I have device interface classes written in c# for electronic variable loads. They are mostly for DC devices. We got a new one that does loading for both AC and DC devices. I also have an interface named IVaraibleLoad that lets me interact with them generically and group them if we are using several in parallel. From the perspective of the caller, interacting with an AC variable load is the same as interacting with a DC variable load. I would like to make two new interfaces IAcVariableLoad and IDcVaraibleLoad that each inherit from IVaraibleLoad.

I do not think I should make the AC/DC mode part of the interface because most devices do not support the AC mode. I am stuck trying to understand how to make this happen.

If the above does not make sense, I will try to give a more generic example below. A similar situation might be explained using the standard printer setup. Assume I have several classes that each provide the low level functionality for an individual printer model, e.g., PrinterModelA, PrinterModelB, and PrinterModelC. I have an interface called ICanPrint which just exposes the bare minimum an external caller would need to print a text document. (This is where the analogy starts to break down.) Imagine that all these printer models implement ICanPrint. Now we introduce an update and PrinterModelC has the functionality to print a picture or a text document. To mirror my situation I make two new interfaces ICanPrintText and ICanPrintPhotos which both implement ICanPrint. Now I have PrinterModelA : ICanPrintText | PrinterModelB : ICanPrintText | PrinterModelC : ICanPrintText, ICanPrintPhotos.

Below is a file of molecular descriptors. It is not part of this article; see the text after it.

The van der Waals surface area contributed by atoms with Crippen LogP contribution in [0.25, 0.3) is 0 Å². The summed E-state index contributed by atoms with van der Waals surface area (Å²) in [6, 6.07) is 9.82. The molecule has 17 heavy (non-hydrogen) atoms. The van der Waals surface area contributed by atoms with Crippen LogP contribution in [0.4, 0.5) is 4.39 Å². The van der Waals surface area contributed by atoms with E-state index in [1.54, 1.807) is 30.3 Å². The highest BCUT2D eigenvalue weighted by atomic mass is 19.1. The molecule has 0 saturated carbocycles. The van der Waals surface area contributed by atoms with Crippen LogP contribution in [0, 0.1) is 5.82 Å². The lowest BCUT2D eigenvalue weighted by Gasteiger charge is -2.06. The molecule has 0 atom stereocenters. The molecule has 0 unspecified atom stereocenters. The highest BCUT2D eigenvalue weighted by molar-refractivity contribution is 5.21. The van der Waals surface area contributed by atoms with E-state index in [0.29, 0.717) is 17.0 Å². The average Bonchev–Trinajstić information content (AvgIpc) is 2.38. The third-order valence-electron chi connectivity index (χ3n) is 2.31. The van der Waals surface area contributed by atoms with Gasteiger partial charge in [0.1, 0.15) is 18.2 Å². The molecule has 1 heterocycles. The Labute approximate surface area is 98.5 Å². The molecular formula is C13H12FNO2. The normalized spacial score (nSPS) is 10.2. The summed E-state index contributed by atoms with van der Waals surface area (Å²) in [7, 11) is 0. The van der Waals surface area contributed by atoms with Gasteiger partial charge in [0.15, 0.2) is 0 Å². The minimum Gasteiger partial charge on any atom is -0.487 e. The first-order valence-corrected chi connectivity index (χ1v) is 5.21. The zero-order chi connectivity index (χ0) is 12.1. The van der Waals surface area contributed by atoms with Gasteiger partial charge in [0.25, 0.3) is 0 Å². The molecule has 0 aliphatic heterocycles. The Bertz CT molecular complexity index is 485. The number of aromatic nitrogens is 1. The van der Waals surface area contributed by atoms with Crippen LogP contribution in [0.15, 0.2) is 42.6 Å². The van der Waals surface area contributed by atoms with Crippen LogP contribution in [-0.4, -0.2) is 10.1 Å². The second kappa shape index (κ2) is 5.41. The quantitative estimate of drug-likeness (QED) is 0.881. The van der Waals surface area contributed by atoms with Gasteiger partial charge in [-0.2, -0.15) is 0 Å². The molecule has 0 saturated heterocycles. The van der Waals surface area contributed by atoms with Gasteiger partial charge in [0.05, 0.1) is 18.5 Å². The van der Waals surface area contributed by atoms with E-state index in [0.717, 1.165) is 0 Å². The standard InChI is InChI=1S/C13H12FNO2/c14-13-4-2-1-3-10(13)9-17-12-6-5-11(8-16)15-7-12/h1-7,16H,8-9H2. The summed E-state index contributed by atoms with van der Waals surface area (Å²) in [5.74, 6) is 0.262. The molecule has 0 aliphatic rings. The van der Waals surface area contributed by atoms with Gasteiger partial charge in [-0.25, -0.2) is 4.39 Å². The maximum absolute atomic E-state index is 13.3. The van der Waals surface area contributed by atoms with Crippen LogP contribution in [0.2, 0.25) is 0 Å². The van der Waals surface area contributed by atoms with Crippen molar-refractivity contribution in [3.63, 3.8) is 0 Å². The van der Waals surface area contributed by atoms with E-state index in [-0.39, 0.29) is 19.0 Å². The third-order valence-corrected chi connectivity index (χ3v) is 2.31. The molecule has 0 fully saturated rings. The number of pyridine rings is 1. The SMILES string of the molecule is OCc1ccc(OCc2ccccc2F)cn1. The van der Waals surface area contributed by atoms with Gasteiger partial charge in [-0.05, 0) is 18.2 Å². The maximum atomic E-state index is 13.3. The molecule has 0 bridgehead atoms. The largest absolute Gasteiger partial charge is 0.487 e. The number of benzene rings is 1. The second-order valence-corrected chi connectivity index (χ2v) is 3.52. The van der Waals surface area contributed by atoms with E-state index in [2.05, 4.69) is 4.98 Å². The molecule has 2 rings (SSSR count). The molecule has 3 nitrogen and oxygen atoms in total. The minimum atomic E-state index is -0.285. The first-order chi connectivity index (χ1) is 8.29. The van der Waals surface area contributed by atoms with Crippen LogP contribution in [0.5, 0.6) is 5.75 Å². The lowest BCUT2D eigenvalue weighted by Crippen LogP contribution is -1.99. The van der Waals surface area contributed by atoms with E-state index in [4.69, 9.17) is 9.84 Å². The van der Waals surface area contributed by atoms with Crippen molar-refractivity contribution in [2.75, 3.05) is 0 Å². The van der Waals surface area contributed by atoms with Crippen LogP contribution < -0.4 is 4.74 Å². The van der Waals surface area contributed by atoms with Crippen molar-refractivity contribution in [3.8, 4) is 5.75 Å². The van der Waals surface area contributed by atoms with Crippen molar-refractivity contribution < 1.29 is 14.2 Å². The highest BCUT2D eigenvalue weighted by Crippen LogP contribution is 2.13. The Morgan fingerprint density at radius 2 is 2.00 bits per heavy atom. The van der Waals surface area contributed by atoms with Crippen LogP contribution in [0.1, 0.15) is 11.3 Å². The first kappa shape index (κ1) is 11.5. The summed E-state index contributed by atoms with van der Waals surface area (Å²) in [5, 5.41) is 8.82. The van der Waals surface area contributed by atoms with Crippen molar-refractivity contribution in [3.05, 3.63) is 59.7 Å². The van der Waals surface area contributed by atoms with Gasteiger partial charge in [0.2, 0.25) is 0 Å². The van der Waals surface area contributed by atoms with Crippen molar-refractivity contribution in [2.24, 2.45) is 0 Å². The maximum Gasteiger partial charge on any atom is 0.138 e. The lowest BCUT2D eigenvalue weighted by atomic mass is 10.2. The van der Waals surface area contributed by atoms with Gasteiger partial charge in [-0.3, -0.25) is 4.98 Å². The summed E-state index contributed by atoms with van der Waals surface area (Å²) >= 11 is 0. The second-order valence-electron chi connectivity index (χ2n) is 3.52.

Is there a better way to structure this?

  • For the IVariableLoad, I now don't understand why you've introduced a separate IVariableDcLoad and IVariableAcLoad. Do those interfaces provide any AC or DC-specific behaviors? Is it better instead to have an abstract base class implementing most of the behaviors of an IVariableLoad, and then the AC/DC part specifically is implemented by subclasses? Commented Nov 13, 2020 at 22:45
  • @BryanBoettcher The interface for the caller is the same for AC and DC. However, the actions taken under the hood (by the class that implements the interface) are different. There is nothing common about what happens in the implementation. However, from the perspective of the caller the outcome is the same. Commented Nov 13, 2020 at 22:52
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    "The interface for the caller is the same for AC and DC" - what is your motivation for introducing these new interfaces then? If the callers don't need to treat these differently, then there's no reason to have them. Are you anticipating future callers that will break this pattern? "I am stuck trying to understand how to make this happen" - you didn't say what you're trying to do, though. How to make what happen? I'm guessing you're not asking how to declare that one interface inherits from another, but how to design that interface for some usage scenario you have in mind. Commented Nov 13, 2020 at 23:27
  • I think this could be answered if you focus on the AC/DC aspect or the printer aspect. Otherwise it is too broad. Commented Nov 16, 2020 at 22:15

1 Answer 1


Interfaces are for callers, not for categorization. If the perspective is truly the same from the caller point of view, then you should just have the IVariableLoad.

If there are callers who do care whether it's AC or DC, then most likely you want to add a second, non-inherited interface with just the AC-specific stuff. The only reason to make it inherited would be if a caller ever needs to do both non-specific stuff and AC-specific stuff. It would be preferable to do that with intersection types, but I don't think C# has those yet.


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